One of the most important measures is scope 3 emission requirements for Environmental, Social and Governance (‘ESG’) initiatives, which is driving GHG reductions in upstream processes where off highway machines are used. This is especially the case in mining equipment, where increased demand of raw materials for low carbon technologies such as wind turbines, solar photovoltaics, and electric vehicles, is driving the decarbonisation of the mining industry to reduce product lifecycle global warming potential. 

For construction and industrial equipment, local regulations targets are also driving a shift away from fossil fuels. For instance, low and zero emission zones introduced in cities such as London, Oslo and Budapest are aiming to reduce emissions from off-highway machinery. Furthermore, airports and ports are setting GHG reduction targets to support decarbonisation in the maritime and aviation sectors, resulting in changes to the fuels used in non-road machinery.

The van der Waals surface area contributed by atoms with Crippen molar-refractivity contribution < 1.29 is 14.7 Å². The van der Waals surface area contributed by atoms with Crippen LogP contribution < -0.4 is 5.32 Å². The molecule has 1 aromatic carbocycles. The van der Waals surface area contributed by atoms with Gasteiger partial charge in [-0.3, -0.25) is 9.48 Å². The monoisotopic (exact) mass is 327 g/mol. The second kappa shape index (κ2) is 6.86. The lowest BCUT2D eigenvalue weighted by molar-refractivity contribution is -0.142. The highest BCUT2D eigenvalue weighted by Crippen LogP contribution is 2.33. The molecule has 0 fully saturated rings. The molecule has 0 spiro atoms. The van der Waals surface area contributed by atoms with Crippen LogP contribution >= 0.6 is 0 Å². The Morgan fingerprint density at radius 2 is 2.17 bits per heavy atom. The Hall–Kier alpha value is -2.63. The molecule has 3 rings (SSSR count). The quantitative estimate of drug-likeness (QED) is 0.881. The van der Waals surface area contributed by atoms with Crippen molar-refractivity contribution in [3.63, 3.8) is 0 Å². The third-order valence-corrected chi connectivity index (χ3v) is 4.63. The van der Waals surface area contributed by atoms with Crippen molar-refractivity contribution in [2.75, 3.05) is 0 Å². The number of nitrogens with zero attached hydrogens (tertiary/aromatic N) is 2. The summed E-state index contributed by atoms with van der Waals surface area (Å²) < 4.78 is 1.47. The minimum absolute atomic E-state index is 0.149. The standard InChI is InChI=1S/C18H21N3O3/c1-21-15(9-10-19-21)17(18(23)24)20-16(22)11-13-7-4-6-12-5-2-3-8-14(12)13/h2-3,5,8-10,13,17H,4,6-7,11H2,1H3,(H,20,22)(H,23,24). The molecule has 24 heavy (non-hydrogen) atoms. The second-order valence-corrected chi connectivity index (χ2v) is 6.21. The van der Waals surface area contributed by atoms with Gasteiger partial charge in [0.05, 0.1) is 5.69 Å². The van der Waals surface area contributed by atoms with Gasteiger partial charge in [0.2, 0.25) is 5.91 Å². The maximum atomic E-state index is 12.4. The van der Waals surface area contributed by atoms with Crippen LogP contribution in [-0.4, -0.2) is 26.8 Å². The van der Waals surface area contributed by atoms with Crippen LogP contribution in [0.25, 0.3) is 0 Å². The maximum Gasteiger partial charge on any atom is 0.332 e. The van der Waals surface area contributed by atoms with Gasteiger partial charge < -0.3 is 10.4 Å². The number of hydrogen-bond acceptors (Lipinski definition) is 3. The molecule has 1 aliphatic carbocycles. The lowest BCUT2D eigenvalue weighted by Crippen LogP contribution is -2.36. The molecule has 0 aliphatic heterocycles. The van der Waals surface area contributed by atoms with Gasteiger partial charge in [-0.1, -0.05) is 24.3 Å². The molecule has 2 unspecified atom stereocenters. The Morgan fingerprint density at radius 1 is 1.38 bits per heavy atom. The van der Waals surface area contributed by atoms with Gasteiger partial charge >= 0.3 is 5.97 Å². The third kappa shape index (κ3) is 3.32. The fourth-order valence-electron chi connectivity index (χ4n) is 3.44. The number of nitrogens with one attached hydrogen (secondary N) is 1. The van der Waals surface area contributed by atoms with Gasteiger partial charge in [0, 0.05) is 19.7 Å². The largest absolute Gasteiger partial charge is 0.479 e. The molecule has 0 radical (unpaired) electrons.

Q: What are the obstacles for switching to sustainable fuels in the off-highway industry? 
Sustainable fuel propulsion systems for off-highway equipment feature economic, performance and practical challenges. 

Firstly, the price of sustainable fuels can be significantly higher than diesel without incentives. For instance, green hydrogen is expected to currently be ~5 times more expensive than diesel, which significantly impacts the economic viability of H2 in off-highway machines. Furthermore, sustainable fuel energy converters and energy storage systems are also expected to feature a price premium vs. conventional diesel ICEs.